I’ll Save My Money For The Paperback, Thanks
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I’m not financing your unpublished soon to be self-published eBook. In fact I find the entire process of soliciting donations so you can write, edit, and market your self-published eBook to be as distasteful and shady as it gets. When I read those pitches my eyes feel like they’ve tasted something bad, and I can’t scrub away the taste.
In the last week I’ve seen two authors do this – one is angling for funds to complete a ebook and market it, and the other is looking to finance his entire print book that may not even see a distribution list for 1-3 years, because he still has to write it, pay to have it edited, land a cover artist, etc., etc., etc. OH – and then land a publishing house. Then I was kind of sickened to see that Kickstarter has a whole separate website for writers and creators who need a little green to see their goal come true. A lot of these projects are for self-published books (“indie”, whatever), to purchase ISBNs, printing, marketing, etc…
What’s more, on Kickstarter – there are even authors who funded their last project through fans, and are doing it again because “the response was so great”.
Excuse me, if the response was so great, shouldn’t the sales from your last book (or in one case, the previous 5) have given you the needed seed capital to self-publish your next book? How was all of that money used? May I see a prospectus and project plan, because this feels like a pigeon drop with matchbooks glued to rats.
Self-publishing is a time-consuming, expensive venture, often Pollyanna’ed to death by proponents trying to convince green or disenfranchised authors that the Traditional Model is dead, and Indie/Self Publishing is the wave of the future. You can do this yourself, Authors! It’s so EASY!
That bandwagon is full, I’ll wait for the next one, thanks.
It’s not easy. It requires that the author have access to trusted friends and associates who can beta read and catch mistakes. Barring that, there is a lot of money to consider – for editors (saying your friends have neither the time nor the skills). There is the re-editing, and polishing, and formatting, and marketing, and selling. As much as self-published authors tout that the time spent from completion to print is slashed when the Traditional Model is tossed out, there are the things that still have to be done by the self-published author is he or she wants their book to sell.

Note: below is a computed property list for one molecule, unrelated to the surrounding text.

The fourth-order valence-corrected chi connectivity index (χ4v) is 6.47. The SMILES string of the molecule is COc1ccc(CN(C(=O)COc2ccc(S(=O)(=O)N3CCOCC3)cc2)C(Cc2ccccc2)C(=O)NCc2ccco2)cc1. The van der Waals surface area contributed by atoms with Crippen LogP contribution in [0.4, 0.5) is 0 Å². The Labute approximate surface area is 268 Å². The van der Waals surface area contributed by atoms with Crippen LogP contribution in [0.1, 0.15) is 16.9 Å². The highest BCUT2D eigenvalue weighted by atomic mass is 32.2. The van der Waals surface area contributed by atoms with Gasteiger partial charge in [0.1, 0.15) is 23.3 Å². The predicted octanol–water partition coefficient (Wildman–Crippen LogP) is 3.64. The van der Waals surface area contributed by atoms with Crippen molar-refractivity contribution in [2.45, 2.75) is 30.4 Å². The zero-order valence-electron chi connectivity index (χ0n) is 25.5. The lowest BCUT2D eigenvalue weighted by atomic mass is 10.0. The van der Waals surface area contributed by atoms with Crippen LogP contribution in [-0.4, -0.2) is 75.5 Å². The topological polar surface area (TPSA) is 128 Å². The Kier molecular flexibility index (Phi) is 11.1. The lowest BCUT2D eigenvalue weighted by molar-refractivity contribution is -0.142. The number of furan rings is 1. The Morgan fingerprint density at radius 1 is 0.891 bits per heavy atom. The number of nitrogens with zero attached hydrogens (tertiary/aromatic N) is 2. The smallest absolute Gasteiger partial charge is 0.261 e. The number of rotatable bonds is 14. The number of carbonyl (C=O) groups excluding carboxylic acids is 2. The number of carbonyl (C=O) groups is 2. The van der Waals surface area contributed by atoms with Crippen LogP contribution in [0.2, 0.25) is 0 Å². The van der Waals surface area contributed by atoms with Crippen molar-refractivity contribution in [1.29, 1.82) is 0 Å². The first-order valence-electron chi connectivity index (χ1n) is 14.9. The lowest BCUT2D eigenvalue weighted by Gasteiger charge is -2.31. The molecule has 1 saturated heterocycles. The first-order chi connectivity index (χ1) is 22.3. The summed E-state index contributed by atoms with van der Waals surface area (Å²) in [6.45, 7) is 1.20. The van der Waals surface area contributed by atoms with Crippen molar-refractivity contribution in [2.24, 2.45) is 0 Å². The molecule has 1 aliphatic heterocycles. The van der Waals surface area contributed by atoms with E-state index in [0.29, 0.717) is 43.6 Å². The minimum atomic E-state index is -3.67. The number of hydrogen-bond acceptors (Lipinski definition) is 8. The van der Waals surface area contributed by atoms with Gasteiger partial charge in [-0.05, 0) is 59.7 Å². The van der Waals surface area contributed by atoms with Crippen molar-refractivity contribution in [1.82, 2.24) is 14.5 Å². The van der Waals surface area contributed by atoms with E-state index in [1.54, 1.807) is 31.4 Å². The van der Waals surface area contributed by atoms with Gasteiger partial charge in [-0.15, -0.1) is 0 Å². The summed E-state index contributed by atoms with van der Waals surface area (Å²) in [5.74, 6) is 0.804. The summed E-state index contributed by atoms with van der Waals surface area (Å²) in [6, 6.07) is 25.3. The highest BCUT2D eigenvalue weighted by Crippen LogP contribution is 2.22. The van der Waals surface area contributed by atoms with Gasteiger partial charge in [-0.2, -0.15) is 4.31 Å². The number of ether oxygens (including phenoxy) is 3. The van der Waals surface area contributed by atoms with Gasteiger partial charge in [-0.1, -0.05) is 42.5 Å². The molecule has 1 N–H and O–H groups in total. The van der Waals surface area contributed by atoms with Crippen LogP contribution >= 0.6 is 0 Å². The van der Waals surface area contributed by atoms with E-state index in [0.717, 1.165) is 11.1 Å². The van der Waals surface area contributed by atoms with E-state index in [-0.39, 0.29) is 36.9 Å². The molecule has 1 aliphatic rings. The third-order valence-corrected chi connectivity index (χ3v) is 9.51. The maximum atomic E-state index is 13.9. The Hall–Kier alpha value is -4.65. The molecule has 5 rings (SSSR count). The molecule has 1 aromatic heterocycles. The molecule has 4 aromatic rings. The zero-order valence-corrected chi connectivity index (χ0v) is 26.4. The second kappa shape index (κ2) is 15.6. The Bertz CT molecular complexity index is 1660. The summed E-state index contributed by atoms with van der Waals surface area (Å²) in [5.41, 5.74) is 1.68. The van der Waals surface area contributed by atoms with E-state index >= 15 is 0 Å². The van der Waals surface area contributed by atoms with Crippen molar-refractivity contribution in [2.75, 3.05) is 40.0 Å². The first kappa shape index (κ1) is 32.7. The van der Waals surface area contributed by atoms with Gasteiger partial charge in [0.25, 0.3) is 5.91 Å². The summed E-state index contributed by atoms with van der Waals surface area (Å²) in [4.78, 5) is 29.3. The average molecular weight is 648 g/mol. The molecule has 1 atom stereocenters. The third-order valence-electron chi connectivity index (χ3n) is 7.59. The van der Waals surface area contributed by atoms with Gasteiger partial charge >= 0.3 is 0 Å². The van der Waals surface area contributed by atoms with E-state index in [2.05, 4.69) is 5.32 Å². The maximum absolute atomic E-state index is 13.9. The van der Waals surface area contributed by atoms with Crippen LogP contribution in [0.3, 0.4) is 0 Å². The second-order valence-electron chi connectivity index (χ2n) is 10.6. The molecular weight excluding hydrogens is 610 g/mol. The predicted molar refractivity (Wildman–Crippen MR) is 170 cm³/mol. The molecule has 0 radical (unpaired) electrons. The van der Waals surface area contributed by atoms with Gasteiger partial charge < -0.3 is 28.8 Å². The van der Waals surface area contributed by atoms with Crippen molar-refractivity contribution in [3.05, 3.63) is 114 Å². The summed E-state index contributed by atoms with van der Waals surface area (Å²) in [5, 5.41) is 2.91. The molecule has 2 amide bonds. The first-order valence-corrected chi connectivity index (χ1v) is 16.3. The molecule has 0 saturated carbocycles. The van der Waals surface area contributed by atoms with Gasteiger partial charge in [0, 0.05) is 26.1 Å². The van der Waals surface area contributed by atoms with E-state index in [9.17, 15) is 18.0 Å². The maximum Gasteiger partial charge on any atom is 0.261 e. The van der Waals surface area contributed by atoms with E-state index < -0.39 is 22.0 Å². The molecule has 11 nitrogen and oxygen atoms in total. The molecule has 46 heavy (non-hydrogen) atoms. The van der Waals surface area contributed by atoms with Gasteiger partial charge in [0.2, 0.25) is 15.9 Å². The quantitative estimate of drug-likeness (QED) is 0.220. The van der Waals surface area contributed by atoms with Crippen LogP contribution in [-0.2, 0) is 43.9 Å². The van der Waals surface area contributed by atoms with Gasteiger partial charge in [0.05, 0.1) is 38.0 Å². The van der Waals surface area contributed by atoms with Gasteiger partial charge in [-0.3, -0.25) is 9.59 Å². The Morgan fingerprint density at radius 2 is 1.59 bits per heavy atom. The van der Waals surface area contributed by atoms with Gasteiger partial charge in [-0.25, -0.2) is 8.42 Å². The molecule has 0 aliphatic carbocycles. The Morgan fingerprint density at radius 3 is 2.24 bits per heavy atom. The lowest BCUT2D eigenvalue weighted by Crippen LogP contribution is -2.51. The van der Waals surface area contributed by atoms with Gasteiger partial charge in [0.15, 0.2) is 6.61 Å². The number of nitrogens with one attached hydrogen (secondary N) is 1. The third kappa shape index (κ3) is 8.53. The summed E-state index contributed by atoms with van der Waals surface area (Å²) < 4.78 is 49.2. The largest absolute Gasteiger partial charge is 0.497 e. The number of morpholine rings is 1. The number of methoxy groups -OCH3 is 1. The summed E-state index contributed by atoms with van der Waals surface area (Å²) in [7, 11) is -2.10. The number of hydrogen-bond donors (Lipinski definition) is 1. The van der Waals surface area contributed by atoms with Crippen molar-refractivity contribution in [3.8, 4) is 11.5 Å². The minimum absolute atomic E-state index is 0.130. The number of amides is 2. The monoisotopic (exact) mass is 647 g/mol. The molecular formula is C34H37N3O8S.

These things are expenses of the self-published author. That is their choice. Yet for all of their independence they would really like potential readers and future fans to finance them.
I’ve always considered readers investors in the sense their time and their money are spend on a finished product. If they like you, they tell their friends, they blog about you, they buy your books for presents. They friend you in FB and follow you on Twitter, and the wait for the next book so they can buy that one, too. That’s a positive investment cycle for an author – Reader buys, Reader gets great story, Reader gets opportunity to buy more books because Author can write more, hence sell more, lo, the Circle of Life.
This is something to consider when you sell your self-published book for less than a cup of coffee. If the reader doesn’t like you, you won’t sell more books and that is the nature of writing. Not everyone gets to make it, there have to be non-winners.
Another distasteful angle, in this new model of “pay me to pre-write”, Author is turned into a business and it feels less like an art and more like a mill. Readers become shareholders, and with Kickstarter’s program Unbound, you get access to the Authors as they write what basically amounts to your book (you’ve already paid for it, may as well consider it yours).
Access. Think about this, Writers: can you imagine fielding emails from investors – excuse me, donors – wondering how the book is coming along? Every day? Several times a day? Or unsolicited advice on what to do next after putting up a progress chapter? Doesn’t it make you shudder?
Donors won’t necessarily get approval on edits or cover art, and probably won’t get an eARC, but their names probably go on an acknowledgement page or something.
On a book they’ll have to pay for.
Question: If in the middle of the process a Donor sees a sample chapter and she really hates how the story is going – can she demand her money back? Probably not, and if the finished product and it’s really, really disappointing, who’s to blame – the author for writing a poor story, or the Donor for supporting what should have been assumed to be a bad idea in the first place.
So bottom line – I will not pay you to write a book. I will not give you money to self-publish and sure as heck not an eBook. If I want to see more of your work, I will buy your previous work. If you are a previously unpublished author, the answer is a flat out no. If this is your 4th or 5th writing project on Kickstarter, I would encourage researching the definition of insanity. Programs like Kickstarter were meant to start up projects and reach goals that had a definite end date, not provide pocket money for authors that don’t have a head for business or writing.
It sounds like independent writers have found a new path for taking the long way around the barn. They just aren’t spending their money to do it anymore. They’d rather spend yours.